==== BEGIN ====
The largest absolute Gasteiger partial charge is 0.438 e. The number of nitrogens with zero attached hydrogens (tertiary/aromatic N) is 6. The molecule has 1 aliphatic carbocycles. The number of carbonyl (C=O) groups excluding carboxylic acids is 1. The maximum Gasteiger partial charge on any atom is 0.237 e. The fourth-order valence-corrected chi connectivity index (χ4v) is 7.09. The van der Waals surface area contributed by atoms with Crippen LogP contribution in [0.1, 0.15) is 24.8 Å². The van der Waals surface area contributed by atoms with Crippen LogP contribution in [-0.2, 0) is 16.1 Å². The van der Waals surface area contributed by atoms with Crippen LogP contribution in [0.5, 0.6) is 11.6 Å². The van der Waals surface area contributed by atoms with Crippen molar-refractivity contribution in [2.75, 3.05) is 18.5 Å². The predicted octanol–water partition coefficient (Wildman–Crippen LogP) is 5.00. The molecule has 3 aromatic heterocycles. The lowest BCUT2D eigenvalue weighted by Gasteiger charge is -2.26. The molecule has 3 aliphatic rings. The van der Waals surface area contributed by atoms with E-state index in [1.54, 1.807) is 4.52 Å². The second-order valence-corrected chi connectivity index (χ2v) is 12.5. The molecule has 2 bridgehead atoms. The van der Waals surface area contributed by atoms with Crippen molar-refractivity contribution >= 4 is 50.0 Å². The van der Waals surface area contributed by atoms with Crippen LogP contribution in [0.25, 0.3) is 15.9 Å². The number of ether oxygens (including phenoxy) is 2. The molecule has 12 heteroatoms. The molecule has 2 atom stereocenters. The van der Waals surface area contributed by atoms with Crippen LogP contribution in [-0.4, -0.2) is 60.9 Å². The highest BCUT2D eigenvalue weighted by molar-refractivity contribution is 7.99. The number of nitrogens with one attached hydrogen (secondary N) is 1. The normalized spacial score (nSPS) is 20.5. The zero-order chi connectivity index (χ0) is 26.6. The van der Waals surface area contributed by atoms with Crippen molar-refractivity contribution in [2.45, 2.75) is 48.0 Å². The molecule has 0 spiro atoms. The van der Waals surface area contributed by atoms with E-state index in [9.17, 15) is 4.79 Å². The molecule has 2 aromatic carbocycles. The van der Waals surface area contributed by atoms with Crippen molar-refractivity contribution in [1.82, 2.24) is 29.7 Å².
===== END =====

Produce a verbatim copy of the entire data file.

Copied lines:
The largest absolute Gasteiger partial charge is 0.438 e. The number of nitrogens with zero attached hydrogens (tertiary/aromatic N) is 6. The molecule has 1 aliphatic carbocycles. The number of carbonyl (C=O) groups excluding carboxylic acids is 1. The maximum Gasteiger partial charge on any atom is 0.237 e. The fourth-order valence-corrected chi connectivity index (χ4v) is 7.09. The van der Waals surface area contributed by atoms with Crippen LogP contribution in [0.1, 0.15) is 24.8 Å². The van der Waals surface area contributed by atoms with Crippen LogP contribution in [-0.2, 0) is 16.1 Å². The van der Waals surface area contributed by atoms with Crippen LogP contribution in [0.5, 0.6) is 11.6 Å². The van der Waals surface area contributed by atoms with Crippen molar-refractivity contribution in [2.75, 3.05) is 18.5 Å². The predicted octanol–water partition coefficient (Wildman–Crippen LogP) is 5.00. The molecule has 3 aromatic heterocycles. The lowest BCUT2D eigenvalue weighted by Gasteiger charge is -2.26. The molecule has 3 aliphatic rings. The van der Waals surface area contributed by atoms with E-state index in [1.54, 1.807) is 4.52 Å². The second-order valence-corrected chi connectivity index (χ2v) is 12.5. The molecule has 2 bridgehead atoms. The van der Waals surface area contributed by atoms with Crippen molar-refractivity contribution >= 4 is 50.0 Å². The van der Waals surface area contributed by atoms with Crippen LogP contribution in [0.25, 0.3) is 15.9 Å². The number of ether oxygens (including phenoxy) is 2. The molecule has 12 heteroatoms. The molecule has 2 atom stereocenters. The van der Waals surface area contributed by atoms with Crippen LogP contribution in [-0.4, -0.2) is 60.9 Å². The highest BCUT2D eigenvalue weighted by molar-refractivity contribution is 7.99. The number of nitrogens with one attached hydrogen (secondary N) is 1. The normalized spacial score (nSPS) is 20.5. The zero-order chi connectivity index (χ0) is 26.6. The van der Waals surface area contributed by atoms with Crippen molar-refractivity contribution in [2.45, 2.75) is 48.0 Å². The molecule has 0 spiro atoms. The van der Waals surface area contributed by atoms with E-state index in [9.17, 15) is 4.79 Å². The molecule has 2 aromatic carbocycles. The van der Waals surface area contributed by atoms with Crippen molar-refractivity contribution in [1.82, 2.24) is 29.7 Å².